It is observed when the uterus generates no or only weak, sporadic contractions, and typical kittens fail to exit through a regular birth canal.

Stress, old age, obesity, illness, or the prescription of certain medicines can all cause primary inertia.

It has been proposed that very small or very big litters may result in inadequate or excessive uterine distension, resulting in primary inertia.

Recent research, however, demonstrated no difference in litter size between cats with dystocia owing to primary inertia and cats with dystocia for other reasons.

Primary inertia owing to stress, often known as ‘hysterical inertia,’ is not rare in Oriental, Siamese, and Burmese breeds.

The extreme concern during the first stage halts all progress in this condition.

The sick cat is visibly and verbally upset, continuously wailing and seeking attention. She may be positively hysterical, and in such circumstances, tranquilizers might provide quick relief.

In an emergency, a veterinary surgeon would deliver this by injection, but if the cat in question is known to act in this manner, the breeder may be prepared with tablets that may be given by mouth at the start and are as effective.

Frequently Asked Questions

What is Malpresentation?

Posteriorly delivered, or tail-first, kittens are quite common, so much so that this may nearly be considered a typical presentation, with no birth delay. If the first kitten arrives tail-first, there may be a delay due to the lack of the wedge-shaped head pushing behind the fluid-filled membranes. The kitten is usually handed on at some point. However, if the time between placental separation and when its nose is free of its membranes is too long, it is more likely to drown in its own fetal fluids.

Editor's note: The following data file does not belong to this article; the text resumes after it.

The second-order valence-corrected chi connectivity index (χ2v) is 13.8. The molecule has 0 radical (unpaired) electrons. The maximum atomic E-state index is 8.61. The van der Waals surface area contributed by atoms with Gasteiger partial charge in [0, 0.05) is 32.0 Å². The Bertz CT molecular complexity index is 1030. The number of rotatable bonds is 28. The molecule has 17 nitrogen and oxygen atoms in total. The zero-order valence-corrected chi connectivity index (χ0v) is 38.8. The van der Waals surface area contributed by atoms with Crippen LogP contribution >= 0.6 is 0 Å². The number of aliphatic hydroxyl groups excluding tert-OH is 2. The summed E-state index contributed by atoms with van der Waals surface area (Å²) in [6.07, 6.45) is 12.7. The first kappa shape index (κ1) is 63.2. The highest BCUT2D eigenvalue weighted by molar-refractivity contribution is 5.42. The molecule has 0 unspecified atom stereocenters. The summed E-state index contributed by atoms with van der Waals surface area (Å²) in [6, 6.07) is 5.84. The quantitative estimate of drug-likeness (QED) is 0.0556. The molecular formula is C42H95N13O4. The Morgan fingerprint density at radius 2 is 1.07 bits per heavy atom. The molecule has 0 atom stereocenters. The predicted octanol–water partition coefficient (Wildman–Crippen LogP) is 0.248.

What is Malposture?

The position of the head is the most important aspect of malposture. Brachycephalic cats may struggle when the embryonic head first engages the opening of the maternal pelvis. The lack of a wedge-shaped muzzle increases the likelihood of the head deflecting to one side, downward between the forelegs, or onto the chest. In a posterior or tail-first presentation, one or both forelegs may lie back along the body, while one or both hind legs may be retained forwards alongside the body to give the breech position. All of these conditions may cause a temporary delay and need extra efforts by the cat, or they may result in full obstruction.

What are some cat pregnancy tips?

When your cat is nearing the end of her gestation period, she will start preparing a nesting spot. You should prepare a box for your cat to give birth in, lined with newspapers or an old blanket. Feed a high-protein, calcium-rich diet to your pregnant cat. Some vets advise pregnant cats to eat kitten chow, which has high doses of these nutrients. Contact your veterinarian immediately if your pregnant cat stops eating for more than 24 hours, gets lethargic, or has a sudden rise in fever.

Final words

If you notice your cat’s water break there should be no need to worry as it is a typical process while giving birth, however, if you notice your cat struggling and the kittens not coming out you must take her to the vet as soon as possible.

If you have any questions, ask us in the comments questions.

Must Read: What To Expect While Cat Giving Birth For The First Time?